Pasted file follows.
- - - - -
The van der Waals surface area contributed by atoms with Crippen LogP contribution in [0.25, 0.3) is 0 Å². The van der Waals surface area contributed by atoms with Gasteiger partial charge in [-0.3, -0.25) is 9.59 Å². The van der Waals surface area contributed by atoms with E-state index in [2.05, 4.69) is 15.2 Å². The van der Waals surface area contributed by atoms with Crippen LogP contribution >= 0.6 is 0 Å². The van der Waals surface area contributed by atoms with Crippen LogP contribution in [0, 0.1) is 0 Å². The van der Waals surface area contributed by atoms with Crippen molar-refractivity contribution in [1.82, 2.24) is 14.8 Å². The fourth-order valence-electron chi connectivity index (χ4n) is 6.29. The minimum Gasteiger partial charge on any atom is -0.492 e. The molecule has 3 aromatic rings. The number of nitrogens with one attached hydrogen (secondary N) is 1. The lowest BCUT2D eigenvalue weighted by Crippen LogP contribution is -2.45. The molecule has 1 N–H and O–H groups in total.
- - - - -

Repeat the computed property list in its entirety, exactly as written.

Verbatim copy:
The van der Waals surface area contributed by atoms with Crippen LogP contribution in [0.25, 0.3) is 0 Å². The van der Waals surface area contributed by atoms with Gasteiger partial charge in [-0.3, -0.25) is 9.59 Å². The van der Waals surface area contributed by atoms with E-state index in [2.05, 4.69) is 15.2 Å². The van der Waals surface area contributed by atoms with Crippen LogP contribution >= 0.6 is 0 Å². The van der Waals surface area contributed by atoms with Crippen LogP contribution in [0, 0.1) is 0 Å². The van der Waals surface area contributed by atoms with Crippen molar-refractivity contribution in [1.82, 2.24) is 14.8 Å². The fourth-order valence-electron chi connectivity index (χ4n) is 6.29. The minimum Gasteiger partial charge on any atom is -0.492 e. The molecule has 3 aromatic rings. The number of nitrogens with one attached hydrogen (secondary N) is 1. The lowest BCUT2D eigenvalue weighted by Crippen LogP contribution is -2.45. The molecule has 1 N–H and O–H groups in total.